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Growing Hallucinogens in Faro
by John Harmon
September 8, 2002

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I got e-mail this week from Elaine O'Grady - Gardener for Faro and a very nice photo of some large Brugmansia plants she has growing in Faro. Here's some of what she said. "Hello , I thought that your readers would be interested in a plant that I tried for the first time in the Town Of Faro. When I was visiting Toronto in January, my father had this huge specimen tree in his greenhouse, and I managed to take two cuttings and root them successfully. Upon returning to Faro I kept them at home until the town greenhouse started up, and then eventually they went into the Campbell Region Interpretive Centre public garden. The plant is called Brugmansia and it belongs to the nightshade, Solanaceae family, which includes tomatoes, potatoes, tobacco, and many kinds of peppers, eggplant, and also includes petunia, nicotiana, and other ornamentals".

The Solanaceae family also includes some plants that possess psychoactive properties like Datura. The major alkaloid present in Brugmansia is scopolamine but hyoscyamine and atropine are also present. Scopolamine is capable of causing powerful hallucinations. Brugmansia is also widely reputed to have aphrodisiac effects.

The attraction to growing this tender perennial that is native only to South America is the stunning, pendulous, trumpet-shaped flowers that can be up to 20" long! The flowers are also why this plant is sometimes known as trumpet flower or angel flower. The plant is native along the Andean and Pacific fringe of the continent from Colombia down to southern Peru and the middle of Chile. It will survive outdoors in zone nine but some have reported it will survive to zone seven with extra care.

Here it would require over wintering indoors. You can over winter it as a houseplant with supplemental lighting or let it go dormant. Just cut it back to the size you can store and keep it where it's cool and dark but doesn't freeze. It will drop most of its leaves and you can get away with letting it dry out more. Just give it some water without fertilizer every month so it doesn't completely dry out. In the spring when light levels come up just water and fertilize your plant and put it in the light and it will start to grow again very quickly.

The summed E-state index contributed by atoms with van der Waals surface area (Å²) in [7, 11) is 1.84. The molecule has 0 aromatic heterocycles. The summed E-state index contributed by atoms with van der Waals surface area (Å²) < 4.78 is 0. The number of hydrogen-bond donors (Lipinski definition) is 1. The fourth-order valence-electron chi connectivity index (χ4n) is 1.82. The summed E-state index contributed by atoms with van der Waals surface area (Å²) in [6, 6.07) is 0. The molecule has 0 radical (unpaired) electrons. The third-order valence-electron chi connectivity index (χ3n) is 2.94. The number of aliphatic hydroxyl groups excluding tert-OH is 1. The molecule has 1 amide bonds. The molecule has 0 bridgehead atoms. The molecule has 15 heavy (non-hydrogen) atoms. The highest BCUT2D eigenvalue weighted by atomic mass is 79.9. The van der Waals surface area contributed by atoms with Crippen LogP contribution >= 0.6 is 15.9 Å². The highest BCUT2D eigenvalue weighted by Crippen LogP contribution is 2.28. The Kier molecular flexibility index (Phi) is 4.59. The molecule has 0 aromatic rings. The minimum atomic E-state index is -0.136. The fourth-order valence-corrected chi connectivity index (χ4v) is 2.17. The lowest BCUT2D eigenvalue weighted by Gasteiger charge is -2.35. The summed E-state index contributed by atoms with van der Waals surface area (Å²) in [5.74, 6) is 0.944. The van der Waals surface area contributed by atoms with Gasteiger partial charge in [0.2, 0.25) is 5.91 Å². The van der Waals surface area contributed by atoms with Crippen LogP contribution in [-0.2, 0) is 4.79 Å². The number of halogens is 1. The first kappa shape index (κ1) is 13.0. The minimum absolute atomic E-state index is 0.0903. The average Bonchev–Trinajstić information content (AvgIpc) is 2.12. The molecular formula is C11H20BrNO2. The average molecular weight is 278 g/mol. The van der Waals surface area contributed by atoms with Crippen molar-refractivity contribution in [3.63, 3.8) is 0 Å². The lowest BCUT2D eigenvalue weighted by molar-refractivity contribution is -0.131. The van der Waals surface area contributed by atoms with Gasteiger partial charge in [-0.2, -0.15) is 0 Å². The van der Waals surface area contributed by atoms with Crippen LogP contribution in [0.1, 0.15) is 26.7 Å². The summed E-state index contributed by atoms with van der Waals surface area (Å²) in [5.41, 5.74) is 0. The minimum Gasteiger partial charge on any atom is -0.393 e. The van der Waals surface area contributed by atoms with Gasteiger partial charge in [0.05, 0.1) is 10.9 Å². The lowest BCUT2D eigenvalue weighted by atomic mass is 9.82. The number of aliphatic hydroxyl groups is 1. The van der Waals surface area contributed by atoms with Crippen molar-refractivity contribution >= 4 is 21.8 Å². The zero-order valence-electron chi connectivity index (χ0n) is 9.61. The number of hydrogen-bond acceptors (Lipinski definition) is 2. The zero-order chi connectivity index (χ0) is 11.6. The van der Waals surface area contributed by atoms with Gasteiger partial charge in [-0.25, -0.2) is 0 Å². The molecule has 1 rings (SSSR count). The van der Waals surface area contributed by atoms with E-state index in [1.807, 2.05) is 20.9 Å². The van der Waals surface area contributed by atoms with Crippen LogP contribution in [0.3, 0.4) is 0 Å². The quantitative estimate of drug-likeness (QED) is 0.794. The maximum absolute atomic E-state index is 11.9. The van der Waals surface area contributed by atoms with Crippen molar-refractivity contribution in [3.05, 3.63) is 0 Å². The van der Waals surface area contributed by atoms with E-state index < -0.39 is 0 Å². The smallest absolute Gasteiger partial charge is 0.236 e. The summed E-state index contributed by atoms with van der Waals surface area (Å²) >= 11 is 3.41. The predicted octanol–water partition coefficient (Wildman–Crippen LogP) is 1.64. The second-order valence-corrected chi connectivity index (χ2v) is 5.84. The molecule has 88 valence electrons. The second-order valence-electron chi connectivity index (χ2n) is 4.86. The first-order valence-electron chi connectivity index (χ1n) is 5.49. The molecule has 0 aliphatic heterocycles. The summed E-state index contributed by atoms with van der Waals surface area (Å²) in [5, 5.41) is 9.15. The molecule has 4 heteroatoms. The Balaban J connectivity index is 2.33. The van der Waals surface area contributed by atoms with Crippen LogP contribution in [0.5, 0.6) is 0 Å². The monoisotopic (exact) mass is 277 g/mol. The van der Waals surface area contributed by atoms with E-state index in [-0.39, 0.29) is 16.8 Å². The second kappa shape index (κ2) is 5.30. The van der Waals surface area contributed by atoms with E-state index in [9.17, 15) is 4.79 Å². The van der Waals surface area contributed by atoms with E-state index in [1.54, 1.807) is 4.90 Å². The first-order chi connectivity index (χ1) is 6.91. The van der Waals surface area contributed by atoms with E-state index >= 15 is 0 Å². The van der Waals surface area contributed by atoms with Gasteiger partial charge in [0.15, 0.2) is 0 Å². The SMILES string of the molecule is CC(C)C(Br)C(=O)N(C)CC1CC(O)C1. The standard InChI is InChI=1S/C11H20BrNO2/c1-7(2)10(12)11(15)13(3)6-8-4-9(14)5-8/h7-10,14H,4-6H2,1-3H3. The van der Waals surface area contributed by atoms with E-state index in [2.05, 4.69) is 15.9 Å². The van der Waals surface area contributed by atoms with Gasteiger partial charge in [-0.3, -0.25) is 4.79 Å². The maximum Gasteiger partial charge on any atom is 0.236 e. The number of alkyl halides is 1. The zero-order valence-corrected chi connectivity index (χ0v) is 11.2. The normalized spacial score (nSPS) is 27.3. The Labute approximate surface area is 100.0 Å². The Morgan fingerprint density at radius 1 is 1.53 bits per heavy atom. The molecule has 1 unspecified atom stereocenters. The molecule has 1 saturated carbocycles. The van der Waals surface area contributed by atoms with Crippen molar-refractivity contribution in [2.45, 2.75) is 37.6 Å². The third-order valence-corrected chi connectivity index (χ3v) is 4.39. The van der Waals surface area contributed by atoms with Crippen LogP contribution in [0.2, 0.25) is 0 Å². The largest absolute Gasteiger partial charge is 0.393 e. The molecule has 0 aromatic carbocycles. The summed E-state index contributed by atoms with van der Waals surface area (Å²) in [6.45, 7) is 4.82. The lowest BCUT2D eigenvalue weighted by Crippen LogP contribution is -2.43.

You can also take cuttings. Brugmansia is very easy to take cuttings from. Cut an eight-inch piece off the end of a branch just above a node where a new leaf will sprout. Preferably the cutting should have a leaf or two on the end. Cut back any large leaves, just leave a couple of small leaves on the very end. Stick the cutting in a glass of clear, clean water. Once the cutting has a good strong root structure, it can be planted in a pot at least eight inches in diameter and eight inches deep. The roots need the depth. The plant will grow very quickly and should be transplanted into a large deep pot for its final home. Keep in mind that the fragrance of some varieties of Brugmansia has been described as strong and stinky so you might not want it indoors when it blooms.

These plants are often called the 'tree Daturas' but botanists now recognize Brugmansia as deserving of a distinct taxonomic status within the family Solanaceae. Various species, (B. arborea, B. sanguinea, B. aurea), grow in abundance in the Andes above 2,000m. All these plants now only reproduce through being cultivated as there are no longer any truly wild species.

The anthropologist Weston La Barre believes that the Indians who entered and subsequently populated the New World were predisposed to the seeking out of psychoactive plants because of their archaic roots in Eurasian shamanism, which he believed built its religious life around the ritual use of hallucinogens.

Brugmansia species have been used over the centuries for some sinister applications. Anthropologists report that the pre-Conquest Chibcas of Colombia made a concoction of Brugmansia, tobacco and maize beer. This stuff was so potent it was given to slaves and wives of dead kings in order to put them in a deep narcotic state so they wouldn't object to being buried alive with their masters and husbands!

Brugmansia is also sometimes used in conjunction with tobacco. The present-day Tzeltal Indians of Mexico smoke the dried leaves of B. suaveolens with Nicotiana rustica in order to obtain visions that indicate the cause of various diseases.

Be happy that you aren't a child among the Jivaro Indians in South America. Their children who misbehave would sometimes be given a drink of Brugmansia. This caused hallucinations that allowed the child to be admonished by the parents while the hallucinated ancestors were present. Dressed down in front of everyone!

For more information and sources for seed check out http://www.americanbrugmansia-daturasociety.org/. You'll also find helpful information such as how to grow Brugmansia and Datura, how to germinate Brugmansia and Datura seeds and how to root Brugmansia cuttings. It also has a section on Brugmansia Identification.


John Harmon owns and operates Tropicals North. Write to John c/o The Yukon News, 211 Wood St., Whitehorse, Yukon, Y1A 2E4 or e-mail tropnorth@polarcom.com

 


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